The Road to Burnham

 

They say time flies. I don’t know about that. It sure does seem to get away from a person though. Has it really been that long? Seems like just a short while ago. It’s hard for me to grasp that 25 years have passed, this year, since my wife passed away.

What I remember most about that horrible time is the very last time I dreamt about my wife.

It was about two weeks after she had passed away, I didn’t like dreaming, I had several dreams where she was in a dark place, nighttime, it was raining, she was searching through mountains of…garbage. Have you ever seen the movie Doctor Detroit? The scene in the junkyard where there are mountains of junk? That place.

Same dream, three nights in a row. No I don’t know what they meant. Just that they made me feel terrible.

Then one night I dreamt about her and she was looking right at me. I could look in her eyes.

She was there. The sense of life was overwhelming.

We were in our car, beautiful summer day, morning from the look of the light. She was driving. We were on a road in the back country going up and down over small hills. An area I was familiar with. And she was looking at me and smiling the biggest smile I had ever seen. I noticed that her teeth were perfect. In life she had that “Lauren Hutton” gap-toothed smile. Not now though.
I heard her voice. Her lips didn’t move, she wasn’t letting go of that joyful smile she had on. But I heard her voice nonetheless. Just five words.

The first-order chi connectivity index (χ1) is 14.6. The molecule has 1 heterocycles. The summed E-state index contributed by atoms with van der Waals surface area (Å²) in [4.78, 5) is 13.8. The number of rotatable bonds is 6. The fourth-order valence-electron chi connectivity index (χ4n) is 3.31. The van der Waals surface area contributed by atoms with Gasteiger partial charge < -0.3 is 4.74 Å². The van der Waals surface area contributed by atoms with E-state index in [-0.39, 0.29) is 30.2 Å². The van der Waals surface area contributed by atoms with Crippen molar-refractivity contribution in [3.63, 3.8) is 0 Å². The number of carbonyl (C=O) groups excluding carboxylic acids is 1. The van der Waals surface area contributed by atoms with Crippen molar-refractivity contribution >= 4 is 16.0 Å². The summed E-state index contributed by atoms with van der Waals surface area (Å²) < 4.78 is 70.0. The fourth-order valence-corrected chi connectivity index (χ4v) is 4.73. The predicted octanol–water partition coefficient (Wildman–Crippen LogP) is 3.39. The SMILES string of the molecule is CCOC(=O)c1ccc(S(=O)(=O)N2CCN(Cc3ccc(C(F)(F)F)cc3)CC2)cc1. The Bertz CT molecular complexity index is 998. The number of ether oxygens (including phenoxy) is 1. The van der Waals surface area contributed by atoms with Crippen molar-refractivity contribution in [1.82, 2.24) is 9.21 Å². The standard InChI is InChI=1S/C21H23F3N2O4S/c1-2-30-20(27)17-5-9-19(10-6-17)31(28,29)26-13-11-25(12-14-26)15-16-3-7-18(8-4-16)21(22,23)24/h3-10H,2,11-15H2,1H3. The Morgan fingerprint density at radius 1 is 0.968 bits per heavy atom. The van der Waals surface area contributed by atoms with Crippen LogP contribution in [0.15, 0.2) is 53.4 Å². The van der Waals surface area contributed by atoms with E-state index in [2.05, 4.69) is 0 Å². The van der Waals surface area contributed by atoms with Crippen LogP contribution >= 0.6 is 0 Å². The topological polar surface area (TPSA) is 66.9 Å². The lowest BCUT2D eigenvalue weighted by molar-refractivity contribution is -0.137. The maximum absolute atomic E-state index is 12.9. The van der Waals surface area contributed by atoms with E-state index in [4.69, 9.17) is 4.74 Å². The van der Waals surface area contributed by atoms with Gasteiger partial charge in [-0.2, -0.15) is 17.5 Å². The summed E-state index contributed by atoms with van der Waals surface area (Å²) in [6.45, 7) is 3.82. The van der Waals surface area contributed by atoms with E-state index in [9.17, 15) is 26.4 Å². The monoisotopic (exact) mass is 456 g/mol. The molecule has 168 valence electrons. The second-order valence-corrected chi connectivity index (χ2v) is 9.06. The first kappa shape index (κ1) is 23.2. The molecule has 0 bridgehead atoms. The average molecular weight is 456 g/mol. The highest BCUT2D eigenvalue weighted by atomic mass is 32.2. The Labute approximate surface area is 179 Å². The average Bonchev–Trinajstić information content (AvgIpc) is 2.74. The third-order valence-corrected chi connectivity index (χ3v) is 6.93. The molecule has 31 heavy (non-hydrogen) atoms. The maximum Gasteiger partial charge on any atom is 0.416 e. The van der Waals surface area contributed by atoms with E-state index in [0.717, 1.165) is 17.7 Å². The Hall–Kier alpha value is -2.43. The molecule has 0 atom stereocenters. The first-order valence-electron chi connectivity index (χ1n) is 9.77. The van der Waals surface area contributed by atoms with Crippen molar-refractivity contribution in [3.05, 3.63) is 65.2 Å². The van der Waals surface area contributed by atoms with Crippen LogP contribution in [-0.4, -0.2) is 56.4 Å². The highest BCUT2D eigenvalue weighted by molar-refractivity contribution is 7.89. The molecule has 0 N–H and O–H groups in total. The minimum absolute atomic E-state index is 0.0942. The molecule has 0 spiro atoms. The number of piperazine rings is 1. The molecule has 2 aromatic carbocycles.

She said “It’s okay. I’m okay now.”

That meant something to me. She had had a rough life. Living with a terrible disease, taking medicines that had so many side effects. And for some reason, a lot of people were mean to her. Downright evil. Probably just because they could be. She was one of those people who…well, she peed sunshine and farted rainbows. Thought of everyone else first. You know the type.

She smiled at me in love, and warmth, and tenderness. This I was familiar with. But she also smiled at me with a joy that was bursting out from inside her.

Then, I was outside the car, standing on the shoulder of the road. I saw the car drive off into the distance, until it disappeared over a hill.

I never dreamed of her again.

Now, 25 years later, I still don’t know what to think. It certainly goes against what the church I was raised in taught about death, soul sleep. Today when I think about death, I still think about it in those same terms.

But my heart and my soul say it was her.
And on this side of life…that has to be enough.
Accept it for what it is.
Don’t make it something it isn’t.

But it was more than a dream.

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